In today’s IT world, almost all software, hardware or service vendors offer some kind of skill-based certificates that require you to take a pass/fail exam to obtain said certification. When considering an improvement of career or looking for professional development, many IT professionals find themselves asking “should I get this certification or not.”
Certifications and their corresponding exams have become a validation tool for the industry. Many professionals proudly brand their resumes or online profiles with certifications to boost their levels of qualification while IT giants like Microsoft list a certain number of employees with technical certifications as one of the criteria of becoming a partner. Esri, a market-dominant geo-spatial software vendor, has also been pushing its own GIS-technology certification program.
What can an experienced IT professional gain from taking a certification exam?
Does the old adage “Can’t Teach A Old Dog New Tricks” apply? Not Quite!
Their first thought was that preparation would be boring since they had been living in a GIS-focused web dev world for a while. However, while studying, they reported learning quite a few new techniques and was able to apply the new ideas to one of their in-progress projects.
What can you discover while preparing for exams like these?
The Power of CSS3
Web developers often use CSS3 to style user interfaces and view CSS as a decorative touchup at the end of the development cycle or on a finished product. In preparation for the exam, our developer discovered additional uses for CSS. For example, animation.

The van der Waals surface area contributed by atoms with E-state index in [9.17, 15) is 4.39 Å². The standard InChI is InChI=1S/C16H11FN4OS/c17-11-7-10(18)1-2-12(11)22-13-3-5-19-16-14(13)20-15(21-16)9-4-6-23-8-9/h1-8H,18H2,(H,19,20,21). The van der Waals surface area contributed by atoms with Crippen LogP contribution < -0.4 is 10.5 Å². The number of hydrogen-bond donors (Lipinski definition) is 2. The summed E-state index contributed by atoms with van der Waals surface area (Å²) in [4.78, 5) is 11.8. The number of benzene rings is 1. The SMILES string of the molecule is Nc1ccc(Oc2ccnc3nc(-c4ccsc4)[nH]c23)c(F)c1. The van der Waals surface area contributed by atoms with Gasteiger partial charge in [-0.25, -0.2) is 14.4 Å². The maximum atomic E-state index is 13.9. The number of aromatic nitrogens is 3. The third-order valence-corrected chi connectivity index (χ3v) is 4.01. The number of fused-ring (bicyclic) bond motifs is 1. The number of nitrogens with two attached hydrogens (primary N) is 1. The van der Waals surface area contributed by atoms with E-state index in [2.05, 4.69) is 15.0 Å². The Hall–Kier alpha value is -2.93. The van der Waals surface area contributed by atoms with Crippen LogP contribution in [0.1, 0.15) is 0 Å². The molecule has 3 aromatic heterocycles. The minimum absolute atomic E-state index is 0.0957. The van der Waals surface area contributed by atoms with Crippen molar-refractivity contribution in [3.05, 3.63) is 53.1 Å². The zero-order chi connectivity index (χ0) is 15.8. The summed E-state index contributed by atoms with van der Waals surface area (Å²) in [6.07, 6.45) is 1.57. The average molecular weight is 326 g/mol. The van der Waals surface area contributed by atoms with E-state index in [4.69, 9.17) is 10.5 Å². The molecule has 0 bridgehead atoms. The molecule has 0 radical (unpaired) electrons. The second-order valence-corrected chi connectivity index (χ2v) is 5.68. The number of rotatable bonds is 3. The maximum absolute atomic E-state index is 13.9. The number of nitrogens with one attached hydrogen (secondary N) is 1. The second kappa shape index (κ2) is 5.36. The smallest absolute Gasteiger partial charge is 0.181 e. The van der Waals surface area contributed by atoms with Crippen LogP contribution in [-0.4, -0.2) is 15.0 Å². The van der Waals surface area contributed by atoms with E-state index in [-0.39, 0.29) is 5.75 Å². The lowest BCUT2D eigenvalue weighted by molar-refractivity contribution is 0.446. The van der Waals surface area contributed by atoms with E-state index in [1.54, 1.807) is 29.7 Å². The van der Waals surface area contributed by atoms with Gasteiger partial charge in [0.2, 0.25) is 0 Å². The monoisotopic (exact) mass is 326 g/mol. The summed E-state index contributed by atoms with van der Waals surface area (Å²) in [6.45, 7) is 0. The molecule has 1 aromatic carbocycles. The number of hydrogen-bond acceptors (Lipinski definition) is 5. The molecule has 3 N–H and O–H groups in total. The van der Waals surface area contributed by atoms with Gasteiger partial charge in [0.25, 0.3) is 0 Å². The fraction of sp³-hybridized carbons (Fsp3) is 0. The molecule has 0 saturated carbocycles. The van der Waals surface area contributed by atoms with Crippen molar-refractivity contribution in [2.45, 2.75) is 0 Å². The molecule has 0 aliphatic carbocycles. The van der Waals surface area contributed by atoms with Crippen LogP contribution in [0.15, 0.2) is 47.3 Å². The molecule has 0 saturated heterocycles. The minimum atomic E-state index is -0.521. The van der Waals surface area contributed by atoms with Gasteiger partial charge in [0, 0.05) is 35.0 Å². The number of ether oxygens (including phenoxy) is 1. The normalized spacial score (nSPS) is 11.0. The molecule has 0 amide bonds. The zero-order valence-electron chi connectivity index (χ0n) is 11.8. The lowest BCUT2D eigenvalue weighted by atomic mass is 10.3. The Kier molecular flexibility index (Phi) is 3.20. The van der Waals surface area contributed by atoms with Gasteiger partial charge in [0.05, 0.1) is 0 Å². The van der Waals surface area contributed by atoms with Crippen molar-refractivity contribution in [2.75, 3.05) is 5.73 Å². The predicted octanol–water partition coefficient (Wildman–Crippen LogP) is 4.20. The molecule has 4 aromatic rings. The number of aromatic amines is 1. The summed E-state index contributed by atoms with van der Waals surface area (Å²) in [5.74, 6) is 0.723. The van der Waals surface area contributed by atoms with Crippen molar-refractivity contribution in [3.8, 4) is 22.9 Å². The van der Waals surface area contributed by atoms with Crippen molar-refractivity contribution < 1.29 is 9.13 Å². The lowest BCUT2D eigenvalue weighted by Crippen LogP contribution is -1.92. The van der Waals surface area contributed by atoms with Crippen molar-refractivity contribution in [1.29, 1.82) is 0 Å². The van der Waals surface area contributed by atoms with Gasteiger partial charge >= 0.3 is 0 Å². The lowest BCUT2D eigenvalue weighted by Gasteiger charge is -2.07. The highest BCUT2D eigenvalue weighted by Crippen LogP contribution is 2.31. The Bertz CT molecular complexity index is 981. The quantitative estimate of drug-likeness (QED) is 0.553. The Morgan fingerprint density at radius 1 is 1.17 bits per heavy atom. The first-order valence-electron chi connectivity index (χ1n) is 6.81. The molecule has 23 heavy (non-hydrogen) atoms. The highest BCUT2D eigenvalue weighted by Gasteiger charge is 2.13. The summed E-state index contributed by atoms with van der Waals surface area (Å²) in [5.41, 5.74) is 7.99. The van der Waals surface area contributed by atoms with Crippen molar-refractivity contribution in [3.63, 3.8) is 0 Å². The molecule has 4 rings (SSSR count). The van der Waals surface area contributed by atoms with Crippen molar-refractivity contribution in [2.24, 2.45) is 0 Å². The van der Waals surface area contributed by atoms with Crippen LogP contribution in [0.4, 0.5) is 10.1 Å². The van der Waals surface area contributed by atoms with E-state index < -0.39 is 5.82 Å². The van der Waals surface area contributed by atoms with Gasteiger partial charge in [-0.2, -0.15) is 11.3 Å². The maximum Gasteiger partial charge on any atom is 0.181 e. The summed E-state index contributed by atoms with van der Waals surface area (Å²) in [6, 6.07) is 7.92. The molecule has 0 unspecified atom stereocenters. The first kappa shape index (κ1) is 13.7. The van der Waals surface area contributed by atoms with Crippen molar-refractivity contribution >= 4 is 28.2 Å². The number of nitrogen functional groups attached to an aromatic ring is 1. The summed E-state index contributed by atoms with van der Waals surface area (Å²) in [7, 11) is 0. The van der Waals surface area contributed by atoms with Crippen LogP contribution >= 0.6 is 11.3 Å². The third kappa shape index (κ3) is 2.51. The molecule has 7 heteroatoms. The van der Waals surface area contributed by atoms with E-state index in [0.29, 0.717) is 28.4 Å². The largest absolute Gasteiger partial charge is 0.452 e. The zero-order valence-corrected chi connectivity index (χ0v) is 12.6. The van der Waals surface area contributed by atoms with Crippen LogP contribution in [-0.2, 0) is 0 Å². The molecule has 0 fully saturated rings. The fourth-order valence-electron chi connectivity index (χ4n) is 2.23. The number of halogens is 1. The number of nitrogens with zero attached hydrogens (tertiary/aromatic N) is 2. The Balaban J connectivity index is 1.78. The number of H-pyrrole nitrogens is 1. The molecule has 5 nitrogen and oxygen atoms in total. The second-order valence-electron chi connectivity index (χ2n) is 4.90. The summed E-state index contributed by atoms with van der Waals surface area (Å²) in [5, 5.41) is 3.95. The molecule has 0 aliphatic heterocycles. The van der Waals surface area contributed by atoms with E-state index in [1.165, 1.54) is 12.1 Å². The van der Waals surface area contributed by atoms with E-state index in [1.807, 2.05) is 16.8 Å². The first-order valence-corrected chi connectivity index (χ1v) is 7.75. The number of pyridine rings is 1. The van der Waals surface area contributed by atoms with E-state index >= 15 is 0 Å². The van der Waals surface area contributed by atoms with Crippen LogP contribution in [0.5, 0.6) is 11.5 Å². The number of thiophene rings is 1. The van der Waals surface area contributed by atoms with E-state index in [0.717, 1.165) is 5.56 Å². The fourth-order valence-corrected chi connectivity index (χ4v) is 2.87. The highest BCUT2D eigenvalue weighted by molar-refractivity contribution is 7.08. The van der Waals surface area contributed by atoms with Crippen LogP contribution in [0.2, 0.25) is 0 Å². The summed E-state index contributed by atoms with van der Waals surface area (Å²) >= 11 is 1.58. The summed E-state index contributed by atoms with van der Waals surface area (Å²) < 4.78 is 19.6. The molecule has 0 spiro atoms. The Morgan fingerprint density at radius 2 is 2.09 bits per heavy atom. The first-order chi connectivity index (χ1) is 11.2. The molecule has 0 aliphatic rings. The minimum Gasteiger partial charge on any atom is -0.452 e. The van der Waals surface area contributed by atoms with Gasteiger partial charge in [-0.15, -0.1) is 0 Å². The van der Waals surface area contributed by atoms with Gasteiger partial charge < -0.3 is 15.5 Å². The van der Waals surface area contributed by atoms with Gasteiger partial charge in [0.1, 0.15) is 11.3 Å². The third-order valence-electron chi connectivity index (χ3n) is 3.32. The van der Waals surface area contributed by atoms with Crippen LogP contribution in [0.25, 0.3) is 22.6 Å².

Surprisingly, using a simple snippet of CSS to accomplish the same task was more efficient and fun!
In the example below, the color of the ball gradually changes from red to yellow over 4 seconds.
And, now let’s make it dance a little.
Handling Binary Files
Another fun find was filling in some knowledge gaps on the best ways for handling binary files over the Web. While preparing for the exam, they ran across the new (at least to them) Blob object for the HTML5 File API and was even able to use it in an ongoing project.
In this case, the user makes a series of selections in a Widget, sends those parameters to Safe Software’s FME Server and the server returns the binary file result. The problem was that FME Server returned a random string of numbers as the filename, required by FME to keep the file names unique. Technically understandable, but not very user friendly.
Are you thinking about getting certified?
A few weeks ago, our developer passed both exams! Though they were able to answer most of the questions based on years of hands-on dev experience on real-world projects, the preparation taught them new things and was a good reminder on the fundamentals.
Keeping your skills fresh through certifications is highly recommended (even for experienced developers)!